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United States v. Judd

United States District Court, M.D. Florida, Fort Myers Division

November 29, 2017




         This matter comes before the Court on defendant's Motion for Reduction of Sentence (Doc. #46) filed on October 20, 2017. No response has been filed and the time to respond has expired. Defendant seeks to apply recent substantive changes to the United States Sentencing Guidelines “in Amendment 801”. Although there is no Amendment 801, it appears that defendant is seeking application of the 2016 amendments to U.S. Sentencing Guidelines Manual § 2G2.2, effective November 1, 2016.

         On September 3, 2014, a grand jury in Fort Myers, Florida returned a two-count Indictment (Doc. #3) charging defendant with receiving and distributing child pornography in violation of 18 U.S.C. § 2252(a)(2) and (b)(1), and with possession of child pornography in violation of 18 U.S.C. § 2252(a)(4)(B) and (b)(1). On January 26, 2015, defendant appeared before the Magistrate Judge to enter a plea of guilty to both counts, which plea was accepted and defendant was adjudicated guilty the next day. (Docs. ##30-32.) On April 27, 2015, defendant was sentenced to a term of 72 months of imprisonment, to be served concurrently, and supervised release for life. (Docs. ##39, 41.)

         Pursuant to United States Sentencing Guidelines § 2G2.2(a)(2), defendant's Base Offense Level was a 22 for an offense under Section 2252(a)(2). This Base Offense Level was significantly increased by five specific offense characteristics, and even with acceptance of responsibility, the Total Offense Level was 34. Defendant received two levels under § 2G2.2(b)(2) because a prepubescent minor or minor who had not attained the age of 12 was involved; four levels for material portraying sadistic or masochistic conduct or other depictions of violence under § 2G2.2(b)(4); two levels for the use of a computer or an interactive computer service for the possession, transmission, receipt, or distribution of the material, or for accessing with intent to view the material pursuant to § 2G2.2(b)(6); and five levels because the number of images involved was 600 or more, and as warranted by § 2G2.2(b)(7)(D). As relevant here, defendant received two levels under § 2G2.2(b)(3)(F) because the offense involved distribution other than distribution described in subdivisions (A) through (E).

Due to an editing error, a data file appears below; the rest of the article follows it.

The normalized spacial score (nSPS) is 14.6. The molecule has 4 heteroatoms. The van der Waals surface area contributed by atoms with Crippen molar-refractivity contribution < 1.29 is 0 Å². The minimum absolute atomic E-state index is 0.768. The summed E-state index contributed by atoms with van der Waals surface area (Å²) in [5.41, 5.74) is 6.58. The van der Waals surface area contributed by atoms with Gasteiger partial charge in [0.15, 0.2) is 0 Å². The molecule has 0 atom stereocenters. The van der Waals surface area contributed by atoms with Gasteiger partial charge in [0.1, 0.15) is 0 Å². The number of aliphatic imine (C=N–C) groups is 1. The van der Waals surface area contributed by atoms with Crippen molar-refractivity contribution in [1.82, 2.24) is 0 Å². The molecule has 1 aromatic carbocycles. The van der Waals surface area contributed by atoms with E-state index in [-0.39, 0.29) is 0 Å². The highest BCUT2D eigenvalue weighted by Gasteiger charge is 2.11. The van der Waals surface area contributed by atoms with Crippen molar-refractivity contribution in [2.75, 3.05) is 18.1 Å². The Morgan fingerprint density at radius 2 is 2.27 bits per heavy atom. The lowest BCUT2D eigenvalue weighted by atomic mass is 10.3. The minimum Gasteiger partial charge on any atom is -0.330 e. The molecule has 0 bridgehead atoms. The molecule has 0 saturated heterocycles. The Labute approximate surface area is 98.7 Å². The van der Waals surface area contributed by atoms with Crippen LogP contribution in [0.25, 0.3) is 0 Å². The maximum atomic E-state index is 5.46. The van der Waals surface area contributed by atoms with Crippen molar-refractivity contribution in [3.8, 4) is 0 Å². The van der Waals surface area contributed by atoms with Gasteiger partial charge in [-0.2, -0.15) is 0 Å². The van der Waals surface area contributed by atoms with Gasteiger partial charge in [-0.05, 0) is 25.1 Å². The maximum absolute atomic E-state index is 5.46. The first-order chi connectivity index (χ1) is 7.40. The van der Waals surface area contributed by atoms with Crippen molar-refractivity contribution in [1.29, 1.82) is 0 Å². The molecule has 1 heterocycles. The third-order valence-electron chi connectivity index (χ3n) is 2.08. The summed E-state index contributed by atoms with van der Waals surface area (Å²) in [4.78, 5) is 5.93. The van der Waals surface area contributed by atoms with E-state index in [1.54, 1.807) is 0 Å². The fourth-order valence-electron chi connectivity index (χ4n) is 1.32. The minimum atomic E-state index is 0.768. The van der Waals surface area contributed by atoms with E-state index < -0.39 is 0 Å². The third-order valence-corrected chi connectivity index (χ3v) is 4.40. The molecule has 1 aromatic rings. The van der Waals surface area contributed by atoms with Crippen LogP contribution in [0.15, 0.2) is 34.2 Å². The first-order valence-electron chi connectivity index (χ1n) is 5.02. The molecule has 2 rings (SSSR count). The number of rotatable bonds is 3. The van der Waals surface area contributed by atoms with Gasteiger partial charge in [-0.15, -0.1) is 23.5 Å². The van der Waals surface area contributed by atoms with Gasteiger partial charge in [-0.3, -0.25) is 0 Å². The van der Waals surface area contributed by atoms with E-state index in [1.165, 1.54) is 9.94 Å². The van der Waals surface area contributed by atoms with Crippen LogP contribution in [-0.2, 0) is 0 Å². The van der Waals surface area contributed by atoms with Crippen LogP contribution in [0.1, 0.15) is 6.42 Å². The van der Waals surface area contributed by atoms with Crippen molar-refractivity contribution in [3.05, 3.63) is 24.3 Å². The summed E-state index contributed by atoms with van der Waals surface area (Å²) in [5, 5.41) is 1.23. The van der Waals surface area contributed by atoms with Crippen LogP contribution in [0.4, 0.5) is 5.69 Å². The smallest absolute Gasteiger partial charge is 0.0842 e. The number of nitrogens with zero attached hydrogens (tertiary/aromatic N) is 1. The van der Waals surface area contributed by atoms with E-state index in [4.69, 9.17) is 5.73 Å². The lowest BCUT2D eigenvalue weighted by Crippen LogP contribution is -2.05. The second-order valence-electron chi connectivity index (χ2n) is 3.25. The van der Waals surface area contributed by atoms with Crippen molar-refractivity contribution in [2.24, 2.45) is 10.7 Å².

The Offense Conduct in the Presentence Report states as follows:

David Judd participated in a taped interview at his residence during the execution of the search warrant. Judd admitted to downloading child pornography using the BitTorrent file sharing network on the Internet. He admitted downloading child pornography using torrents and search terms such as “LSM”, “teens”, “Lolita”, “Syberian mouse”, “12y”, and “13y”. Judd admitted to understanding how a file sharing network works, in that when he is on the network, his computer is open for sharing. Judd knew that this means another individual could download from Judd.

(Doc. #36, ¶ 13.) At the plea hearing, defendant admitted his conduct and a factual basis for the pleas was established. (Id., 20.) Further, there were no unresolved objections as to Paragraph 13 of the Presentence Report. Counsel provided a “mitigation or clarification” to Paragraph 8's description of Bit Torrent to clarify that defendant never had any direct contact with any other users, and that he did not actively provide images to any other user. (Id., Addendum, pp. 17-18.)

         Effective November 1, 2016, subparagraph (F) was changed from “Distribution” to “If the defendant knowingly engaged in distribution”. U.S. Sentencing Guidelines Manual § 2G2.2(b)(3)(F) (emphasis added). A new Application Note was also inserted to define “knowingly engaged in distribution “if the defendant (A) knowingly committed the distribution, (B) aided, abetted, counseled, commanded, induced, procured, or willfully caused the distribution, or (C) conspired to distribute.” U.S. Sentencing Guidelines Manual § 2G2.2 cmt. n.2 (2016).

         Defendant argues that this amendment is a clarifying amendment and should be applied retroactively because he did not knowingly distribute. Defendant is incorrect. The Eleventh Circuit has clearly stated that it “would consider it a substantive amendment that does not apply retroactively.” United States v. Garcia, 654 Fed.Appx. 972, 975 n.2 (11th Cir. 2016) . See also United States v. Sanchez, 655 Fed.Appx. 806, 807 (11th Cir. 2016), cert. denied, 137 S.Ct. 2114, 198 L.Ed.2d 201 (2017) . Therefore, the amendment may not be invoked to reduce defendant's sentence. As the motion is due to be denied, the request for an appointment of counsel will also be denied.

         Accordingly, it is hereby


         1. Defendant's Motion for Reduction of Sentence (Doc. #46) is DENIED.

         2. Defendant's alternative request for the appointment of counsel is also DENIED.

         DONE ...

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